Europe

French Islamist suspects 'meant to kidnap Jewish judge'

French special forces escort a suspect arrested in Coueron, near Nantes, 30 March
Image caption Dawn raids were carried out in cities across France on 30 March

Suspected Islamist militants arrested in France were plotting to kidnap a Jewish judge, sources close to the investigation told French media.

Of the 19 people arrested across the country on Friday, 16 remain in custody and the first court hearings are due to be held shortly.

France expelled two foreign-born radical Islamists on Monday.

An Islamist gunman, Mohamed Merah, killed seven people in south-western France last month before being shot.

A lawyer for his Algerian father says she has evidence his son pleaded his innocence in talks with police besieging his flat in Toulouse.

A French police source suggested the allegation did not square with the facts of the siege.

Police protection

Sources close to the investigation told French media that some of the suspects seized in Friday's dawn raids had been planning to kidnap Jewish magistrate Albert Levy in the eastern city of Lyon.

Mr Levy and his family are now under police protection.

The head of France's Central Directorate for Domestic Intelligence (DCRI), Bernard Squarcini, said earlier that the suspects were French nationals involved in "collective war-like training, linked to a violent, religious indoctrination".

Some belonged to a banned extremist group, Forsane Alizza, and had been involved in paintball gun games, he added.

Police also seized a number of weapons including four Kalashnikov rifles, eight other rifles and "seven or eight" handguns, along with tear gas canisters and a taser, Mr Squarcini said.

French anti-terrorism legislation allows for suspects to be held for four days, and some of the suspects may be charged on Tuesday.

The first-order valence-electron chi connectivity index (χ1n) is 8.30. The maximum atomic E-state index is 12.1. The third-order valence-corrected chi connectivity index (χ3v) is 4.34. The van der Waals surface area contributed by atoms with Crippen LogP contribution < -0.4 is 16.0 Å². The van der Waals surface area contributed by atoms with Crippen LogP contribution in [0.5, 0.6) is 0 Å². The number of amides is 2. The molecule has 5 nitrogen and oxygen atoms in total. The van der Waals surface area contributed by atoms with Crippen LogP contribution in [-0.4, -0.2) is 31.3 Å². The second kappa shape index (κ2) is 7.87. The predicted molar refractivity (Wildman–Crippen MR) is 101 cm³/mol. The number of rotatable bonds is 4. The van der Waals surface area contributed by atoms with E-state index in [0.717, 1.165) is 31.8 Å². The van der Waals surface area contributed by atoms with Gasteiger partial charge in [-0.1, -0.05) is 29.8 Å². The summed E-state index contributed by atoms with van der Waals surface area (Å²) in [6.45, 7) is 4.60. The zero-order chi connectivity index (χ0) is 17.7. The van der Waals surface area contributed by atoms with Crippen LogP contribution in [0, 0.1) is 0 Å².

Right to appeal

On Monday, the French interior ministry announced two men had been expelled on grounds of state security and public safety, and had returned to their countries of origin.

One of these, Malian imam Almany Baradji, had reportedly preached anti-Semitism and advocated the full face veil for women - which is illegal in France.

The other, Algerian national Ali Belhadad, had already served a prison sentence for his role in a 1994 attack in Morocco, and had renewed his "ties with the radical Islamist movement in recent weeks".

Both men may appeal against their expulsion, the French interior ministry told the BBC News website on Tuesday.

They had not been allowed to make appeals earlier because their expulsion was an "urgent procedure".

Two imams from Saudi Arabia and Turkey and a suspected Tunisian militant are similarly expected to be expelled, with more expulsions to follow, officials said.

'I am innocent'

According to the French authorities, Mohamed Merah confessed to three gun attacks in which he killed unarmed three soldiers, and three small children and a teacher at a Jewish school.

One soldier and a schoolboy were also seriously injured in the point-blank attacks, which Merah apparently filmed with a camera strapped to his chest.

Days after the final attack, he was surrounded at his flat and shot dead after a 30-hour siege as he reportedly fired on police.

Zahia Mokhtari, a lawyer for Merah's father, told France's BFM television on Monday she had two identical videos of Merah that contradict police accounts of the siege.

"In these videos, he says, 'I am innocent. Why are you killing me? I didn't do anything,"' she said.

She would not say how she had obtained the videos, saying she would reveal more on their origin once she had filed a lawsuit in French courts against RAID, the elite police unit involved in the siege.

However, a police official with knowledge of the investigation pointed out to AFP that Merah had led police to evidence that proved he was the perpetrator.

During conversations with police, the French authorities say, he told them where to find the video he took of the killings.

The source who spoke to AFP said Merah had toyed with police during the stand-off, initially agreeing to surrender but later vowing to "die with his weapons in his hands".

Ms Mokhtari said 10 lawyers, seven of them Algerian and three French, were planning to represent Merah's father, Mohammed Benalal Merah.